Shaking the shivers of a beloved bay

Swimmers know they're taking risks going into San Francisco Bay, but meeting up with great white sharks isn't one of them. Those scarifying fellows prefer hunting in ocean waters outside the Golden Gate.

There are inevitable questions about the water's purity, however, and this causes many people to hesitate. No one expects the water to meet the standards of Perrier, for goodness' sake! But is the bay water even reasonably clean - clean enough for a little dip occasionally?

The bay's most renowned swimmers, members of the Dolphin Club and the South Bay Rowing fellowship, try not to think about it. Despite the oil spills and sewage leaks that menace their beloved estuary, members jump in without apparent fear. The lure of the bay - the romantic sense that it's a kind of wilderness only minutes from a great city -is irresistible.

For many years I have listened to ugly stories about pollution here, about the sadly diminished fish population and the seemingly insatiable developers destroying more than 95 percent of the wetlands. Millions of sandpipers, cranes, blue herons, terns, and egrets once made their homes along these shores. Now most of this rich society of wading birds has been forced to look for other accommodations.

During the winter, an estimated 2 million birds visit the Bay Area. But now a large company of them must fly three miles east for food and shelter, to the friendlier sloughs and channels of the Sacramento River delta. Old-timers mourn the near-absence of delicate shrimp that once teemed in these waters.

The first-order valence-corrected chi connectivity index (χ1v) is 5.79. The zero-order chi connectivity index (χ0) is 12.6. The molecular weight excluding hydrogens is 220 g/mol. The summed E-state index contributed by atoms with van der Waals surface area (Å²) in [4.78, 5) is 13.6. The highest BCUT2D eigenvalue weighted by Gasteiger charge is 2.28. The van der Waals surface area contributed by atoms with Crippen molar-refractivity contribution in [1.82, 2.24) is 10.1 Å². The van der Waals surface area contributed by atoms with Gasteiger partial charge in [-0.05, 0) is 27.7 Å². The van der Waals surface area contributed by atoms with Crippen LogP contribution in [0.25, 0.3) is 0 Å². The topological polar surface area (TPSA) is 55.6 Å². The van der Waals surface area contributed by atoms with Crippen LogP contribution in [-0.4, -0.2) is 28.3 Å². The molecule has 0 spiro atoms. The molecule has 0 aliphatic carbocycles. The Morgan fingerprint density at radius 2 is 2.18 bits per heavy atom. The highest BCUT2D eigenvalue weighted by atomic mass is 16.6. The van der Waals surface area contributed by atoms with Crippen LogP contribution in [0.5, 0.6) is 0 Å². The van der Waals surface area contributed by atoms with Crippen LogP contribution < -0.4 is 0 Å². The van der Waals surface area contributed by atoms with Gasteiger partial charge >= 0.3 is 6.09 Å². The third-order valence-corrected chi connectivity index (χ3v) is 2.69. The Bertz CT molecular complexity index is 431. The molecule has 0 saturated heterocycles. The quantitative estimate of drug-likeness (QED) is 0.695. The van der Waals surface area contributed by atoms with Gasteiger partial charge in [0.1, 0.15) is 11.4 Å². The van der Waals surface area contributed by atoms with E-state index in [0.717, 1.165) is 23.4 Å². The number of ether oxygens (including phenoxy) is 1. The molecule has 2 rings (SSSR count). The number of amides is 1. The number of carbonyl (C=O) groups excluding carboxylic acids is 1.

Despite this gloomy picture, conditions are improving. A few shoreline parks have been set aside for the public. Bear Island has been preserved for waterfowl by the doughty citizens of Redwood City, who made developers back off. And the stench of sewage that plagued the East Bay for many years has largely disappeared.

Some of the worst toxins that used to flow into the bay have been outlawed. As a consequence, I see more sanderlings on the food-rich mud flats. This tiny bird, with his potent little beak like a leather-worker's awl, searches in flocks for microscopic crustaceans in the oozy sand. Hundreds of them working together as fast as a concert of sewing machines is an amusing and touching sight.

Two years ago, I watched a man well past retirement age rise from the water at a beach near the Hyde Street Cable Car. He looked to me as red as a steamed Dungeness crab. His long hair, tied by a piece of twine into a ponytail, had the color of streaked sand. As he stood up at the water's edge, I called out to him. "Is it OK to swim here?"

"Better than just OK," he said in a growly sea-captain's voice. "I've been swimmin' here nearly every morning of my life. Yep, I expect by now I look like one of them old sturgeons out there."

"What about the pollution?" I asked.

"Do I look like I've suffered any?" he scoffed. "Pollution never bothered me. This bay is my girlfriend, and I ain't gonna hurt her feelings by wrinkling my nose every time she don't smell like a rose!"

This salty comment strengthened my faith a little, and before I left he said, "You know somethin'? Every day, 800 million gallons of fresh Pacific seawater rushes into this here bay, courtesy of the moon. So don't worry."